Born in Edinburgh in 1962, Wendy McMurdo is an artist internationally renown for both her portraits of children and her ability to assimilate cutting-edge technology into the world of art. McMurdo first developed an interest for photography at the Pratt Institute in New York and eventually she went on to receive her M.A. from Goldsmiths College in London in 1993. Today, she is mostly acclaimed for her doppelganger series entitled "In a Shaded Place: The Digital and the Uncanny," where she combines several snapshots of an adolescent into one final seamless digital photo. The end result is a disquieting image of what, at first, seems to be identical twins but what is, in reality, the same child. McMurdo often hosts workshops for schools where she introduces to children these complex concepts of doppelgangers as your identical other, your imaginary twin, a person with an eerie likeness to yourself. McMurdo publicly proclaims her digital art as representative of 'the Uncanny' - a term Freud championed and had difficulty defining but roughly described as "something strangely familiar." Basically, it is clear that McMurdo is very concerned with capturing an unnerving atmosphere in her photographs. McMurdo typically employs theatrical lighting, which adds to the forceful impact of these images, and is reminiscent of the dramatic chiaroscuro often utilized by artists such as Caravaggio. However, while she is successful in producing a mysterious final image, her photographs more often seem more innocently enough like simply twins. Adolescent twins are often already usually seen together and parents even dress them the same. I, myself, have often wanted to use children as the main subject in my art because to me they are a convenient way of representing an inquisitive aspect of the human condition that investigates the surrounding environment but is, at the same time, also easily manipulated by the prevailing dominant views. In reality, no one has a clue what the world is really about but instead of persistent questioning we are often forced to conform to pre-existing structures in hopes of establishing a sense of who we are. Unfortunately, artists usually tend to fail when they utilize children and animals because they often portray this naivety as a form of non-threatening cuteness which ultimately ends up as kitsch. Think of how typical work like Anne Geddes often ends up as superficially commercial. On the other hand, I do feel that McMurdo's photographs of children do, in fact, create compelling works of art that help to inform us of child development. I feel it is appropriate to say that McMurdo's art, overall, is mainly concerned with the formation of the individual. In some of her more recent work, children explore museum exhibits that teach them about the world around them and, ultimately, their place in it. McMurdo has even given up explicit use of the doppelganger and resorted to children interacting with their reflections, animal exhibits, and even imaginary figures. To help explain the impact of McMurdo's work it is essential to look at the work of Freud's disciple, Jacques Lacan, and the theoretical mirror phase where the individual only comes to self-realization by identifying with something outside of himself. In the children's workshop previously mentioned above, 'shadowing' is another key word emphasized to describe following somebody's actions as closely as possible. It is usually only through aping and mimicry that animals and humans both learn the important tools for survival as well as the social norms that dominate their lives.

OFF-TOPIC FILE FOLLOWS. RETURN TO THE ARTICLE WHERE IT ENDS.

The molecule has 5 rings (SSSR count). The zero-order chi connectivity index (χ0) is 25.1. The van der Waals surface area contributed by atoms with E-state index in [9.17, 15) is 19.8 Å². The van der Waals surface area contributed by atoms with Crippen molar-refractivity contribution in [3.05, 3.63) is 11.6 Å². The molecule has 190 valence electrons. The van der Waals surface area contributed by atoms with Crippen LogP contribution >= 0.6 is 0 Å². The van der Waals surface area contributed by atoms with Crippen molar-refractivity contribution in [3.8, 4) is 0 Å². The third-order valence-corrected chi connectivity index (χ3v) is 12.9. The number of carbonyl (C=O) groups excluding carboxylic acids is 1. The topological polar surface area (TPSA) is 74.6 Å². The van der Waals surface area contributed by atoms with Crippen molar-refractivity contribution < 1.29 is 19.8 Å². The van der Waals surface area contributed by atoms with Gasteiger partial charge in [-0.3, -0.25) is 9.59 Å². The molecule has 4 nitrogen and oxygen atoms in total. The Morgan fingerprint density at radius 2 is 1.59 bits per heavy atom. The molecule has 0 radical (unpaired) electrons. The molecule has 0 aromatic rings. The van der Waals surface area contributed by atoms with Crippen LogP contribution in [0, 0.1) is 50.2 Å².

Thomas Cummins art philosophy